But the dreams of the workers are a little different. All of the unauthorized workers say they would like to have paperwork that enables them to cross the border legally to work. Then they would also be able to visit their families during the year. Emilio Diaz says he would like to be able to make enough money on his farm in Mexico so he doesn’t have to come to the US Velez has already spent a cumulative $15,000 on building himself a house in Mexico. He would like to live there all year round.
This year, Velez stuck it out in California until November, returning home on the 29th with most of the XYZ crew. The day they leave California is a day full of anticipation for the men at XYZ. They pack small suitcases, leaving some of their belongings on the farm for their return next spring. They are thinking of the time they will get to spend with their loved ones back in Mexico, catching up on the year’s events in conversations that are impossible using prepaid phone cards on public telephones.
Diego Velez takes down his sombrero from the hook by the door. He is wearing his Sunday clothes, a striped black and red shirt and black jeans. He wants to look nice when he sees his family. He puts the faded black hat on his head and closes the wooden door, picks up his bag, and walks up the hill without looking back.
 On an organic farm in California, eight Mexican migrant workers make the best of a life that can be lonely, exhausting and unfair, growing food for the nation, but they are unable to gain legal status under its laws
The author of this article lived for two months in the summer of 2001 at XYZ, working with the Mexican laborers and living in a tent among their trailers. She would like to thank these men and their families for their generosity and friendship in teaching and sharing with her.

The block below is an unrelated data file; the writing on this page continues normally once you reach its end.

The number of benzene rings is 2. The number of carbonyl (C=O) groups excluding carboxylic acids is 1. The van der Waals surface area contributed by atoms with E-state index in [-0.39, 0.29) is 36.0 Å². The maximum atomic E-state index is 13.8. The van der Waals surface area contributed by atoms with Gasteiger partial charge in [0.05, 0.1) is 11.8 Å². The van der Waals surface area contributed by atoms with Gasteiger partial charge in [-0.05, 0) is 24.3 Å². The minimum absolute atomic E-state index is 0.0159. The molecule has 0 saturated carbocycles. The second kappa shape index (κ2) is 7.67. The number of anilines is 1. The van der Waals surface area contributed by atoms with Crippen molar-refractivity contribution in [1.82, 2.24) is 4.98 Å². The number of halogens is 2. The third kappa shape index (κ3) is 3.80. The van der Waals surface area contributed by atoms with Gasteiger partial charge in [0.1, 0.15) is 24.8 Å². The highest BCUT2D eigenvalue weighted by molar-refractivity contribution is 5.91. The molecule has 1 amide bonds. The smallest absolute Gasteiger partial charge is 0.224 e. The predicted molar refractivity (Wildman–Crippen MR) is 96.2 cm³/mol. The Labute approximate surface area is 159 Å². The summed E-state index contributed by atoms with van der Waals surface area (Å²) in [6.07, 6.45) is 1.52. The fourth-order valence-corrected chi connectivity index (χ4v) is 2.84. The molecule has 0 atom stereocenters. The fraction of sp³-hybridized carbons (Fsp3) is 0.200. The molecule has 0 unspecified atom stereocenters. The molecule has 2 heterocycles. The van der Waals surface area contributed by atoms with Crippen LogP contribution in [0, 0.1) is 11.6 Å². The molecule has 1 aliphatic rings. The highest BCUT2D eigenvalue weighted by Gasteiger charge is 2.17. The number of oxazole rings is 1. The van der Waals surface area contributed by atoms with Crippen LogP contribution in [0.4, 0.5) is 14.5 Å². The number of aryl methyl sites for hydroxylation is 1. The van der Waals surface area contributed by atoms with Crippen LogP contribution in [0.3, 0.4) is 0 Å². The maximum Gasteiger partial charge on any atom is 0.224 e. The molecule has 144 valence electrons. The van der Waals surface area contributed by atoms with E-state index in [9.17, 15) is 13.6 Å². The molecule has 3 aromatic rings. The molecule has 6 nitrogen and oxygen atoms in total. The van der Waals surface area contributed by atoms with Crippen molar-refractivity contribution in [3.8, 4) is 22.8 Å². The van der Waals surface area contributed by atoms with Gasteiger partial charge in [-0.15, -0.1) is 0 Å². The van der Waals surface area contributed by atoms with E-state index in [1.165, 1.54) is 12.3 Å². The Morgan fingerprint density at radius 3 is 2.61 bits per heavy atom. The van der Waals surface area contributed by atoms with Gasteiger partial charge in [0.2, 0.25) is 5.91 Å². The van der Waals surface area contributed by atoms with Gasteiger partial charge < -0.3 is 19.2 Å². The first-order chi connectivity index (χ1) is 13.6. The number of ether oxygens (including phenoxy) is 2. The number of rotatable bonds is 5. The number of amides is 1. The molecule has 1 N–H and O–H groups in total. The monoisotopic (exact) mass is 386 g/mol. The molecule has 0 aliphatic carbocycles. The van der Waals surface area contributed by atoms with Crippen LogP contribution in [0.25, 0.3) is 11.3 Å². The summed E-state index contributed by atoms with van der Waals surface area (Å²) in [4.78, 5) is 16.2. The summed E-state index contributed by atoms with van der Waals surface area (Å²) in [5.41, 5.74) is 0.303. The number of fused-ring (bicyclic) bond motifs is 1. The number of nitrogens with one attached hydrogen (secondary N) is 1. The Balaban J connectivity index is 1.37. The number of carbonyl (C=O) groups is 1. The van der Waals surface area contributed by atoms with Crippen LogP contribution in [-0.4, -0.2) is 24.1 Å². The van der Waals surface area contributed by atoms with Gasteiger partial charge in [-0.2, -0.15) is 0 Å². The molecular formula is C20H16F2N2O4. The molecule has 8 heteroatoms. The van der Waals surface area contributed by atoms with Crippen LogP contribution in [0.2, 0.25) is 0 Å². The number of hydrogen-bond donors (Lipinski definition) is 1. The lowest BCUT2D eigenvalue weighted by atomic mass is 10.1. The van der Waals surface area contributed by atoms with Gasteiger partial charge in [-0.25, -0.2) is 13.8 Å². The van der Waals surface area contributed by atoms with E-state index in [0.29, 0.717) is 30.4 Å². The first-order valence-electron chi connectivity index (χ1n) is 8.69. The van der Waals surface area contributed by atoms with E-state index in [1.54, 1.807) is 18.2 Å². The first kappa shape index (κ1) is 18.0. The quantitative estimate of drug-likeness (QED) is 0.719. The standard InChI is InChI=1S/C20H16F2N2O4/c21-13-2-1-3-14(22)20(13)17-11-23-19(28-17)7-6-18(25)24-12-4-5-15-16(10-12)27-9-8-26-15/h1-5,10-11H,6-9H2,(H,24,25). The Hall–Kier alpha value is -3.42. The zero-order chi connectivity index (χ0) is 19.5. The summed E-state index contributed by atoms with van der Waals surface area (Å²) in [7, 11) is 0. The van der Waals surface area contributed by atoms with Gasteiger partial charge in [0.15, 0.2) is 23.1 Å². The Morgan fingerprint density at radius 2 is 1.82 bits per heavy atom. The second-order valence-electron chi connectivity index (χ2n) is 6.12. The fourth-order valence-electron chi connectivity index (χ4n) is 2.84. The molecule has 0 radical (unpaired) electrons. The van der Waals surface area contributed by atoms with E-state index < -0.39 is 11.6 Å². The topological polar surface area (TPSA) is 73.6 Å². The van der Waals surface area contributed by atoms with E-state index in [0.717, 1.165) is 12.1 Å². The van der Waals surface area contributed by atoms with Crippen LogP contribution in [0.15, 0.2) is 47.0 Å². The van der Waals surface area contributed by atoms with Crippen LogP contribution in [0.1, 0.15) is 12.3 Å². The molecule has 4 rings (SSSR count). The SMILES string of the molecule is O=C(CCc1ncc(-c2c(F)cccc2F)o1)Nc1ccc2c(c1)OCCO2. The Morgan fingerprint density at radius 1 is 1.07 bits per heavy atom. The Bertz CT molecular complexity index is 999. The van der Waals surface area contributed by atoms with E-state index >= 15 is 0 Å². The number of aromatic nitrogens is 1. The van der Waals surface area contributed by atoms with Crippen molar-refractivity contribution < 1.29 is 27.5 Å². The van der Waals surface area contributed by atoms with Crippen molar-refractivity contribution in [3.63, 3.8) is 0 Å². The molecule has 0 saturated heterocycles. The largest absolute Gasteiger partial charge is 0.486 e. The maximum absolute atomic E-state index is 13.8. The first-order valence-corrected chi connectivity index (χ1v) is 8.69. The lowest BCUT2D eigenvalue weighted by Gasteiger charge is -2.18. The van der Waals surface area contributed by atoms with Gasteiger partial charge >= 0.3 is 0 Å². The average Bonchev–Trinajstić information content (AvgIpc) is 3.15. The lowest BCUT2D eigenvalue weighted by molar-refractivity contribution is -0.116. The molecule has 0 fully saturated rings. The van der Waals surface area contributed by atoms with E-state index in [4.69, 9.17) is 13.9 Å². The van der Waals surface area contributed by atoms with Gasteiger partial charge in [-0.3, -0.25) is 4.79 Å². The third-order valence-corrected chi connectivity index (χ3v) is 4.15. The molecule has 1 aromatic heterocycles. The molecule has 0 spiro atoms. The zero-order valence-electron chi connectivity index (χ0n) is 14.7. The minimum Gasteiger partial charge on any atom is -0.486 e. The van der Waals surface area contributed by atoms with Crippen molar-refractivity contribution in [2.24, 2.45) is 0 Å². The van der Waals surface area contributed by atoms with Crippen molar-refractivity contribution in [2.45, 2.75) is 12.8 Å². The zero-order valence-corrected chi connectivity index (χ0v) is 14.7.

Interviews with them for the article were conducted from June to July 2001 and in July 2004.
 Because much of the information in this article could legally endanger the farms and workers, certain names (indicated by *) have been changed.
 Interviews, conducted October 2001 to May 2002.
 Interviews, conducted June-July 2001.
 Interviews, conducted October-December 2001.
 Interviews, conducted June 2001 to May 2002.
 Findings from the National Agricultural Workers Survey (NAWS): A Demographic and Employment Profile of United States Farmworkers. US Department of Labor, Office of the Assistant Secretary for Policy, Office of Program Economics, Research Report No. 8. March 2000.
 Interviews, Howard R. Rosenburg, conducted November 2001 - October 2004.
 National Agricultural Workers Survey (NAWS), March 2000.
 Interviews, Jocelyn Sherman, conducted October-December 2001.
 Don Villarejo, “Living at the Edge: Mexican Origin Fram Workers in Rural California,” Migration Dialogue. http://migration.ucdavis.edu/cf/more.php?id=36_0_2_0 (accessed October 24, 2004).
 The construction of the bathhouse was completed in 2004 after the decade-long lack of facilities.
 Interviews, Nancy Kennedy, conducted October-December 2001.
 US Citizenship and Immigration Services, Estimates of the Unauthorized Immigrant Population Residing in the United States: 1990 to 2000 (January 2003). http://uscis.gov/graphics/shared/aboutus/statistics/Illegals.htm (accessed October 20, 2004.)
 Interviews, Russ Bergeron, conducted October-December 2001.
 2 % have H2a according to the INS statistical yearbook (32,375 in 1999) and 2 % have other work authorization according to the 2000 NAWS. In fiscal year 2003, only 30,000 H2A visas were granted nationwide.
 California Capitol Hill Bulletin, Volume 11, Bulletin 3, (Washington, DC: California Institute for Federal Policy Research, January 29, 2004).
 Interviews, conducted October-December 2001.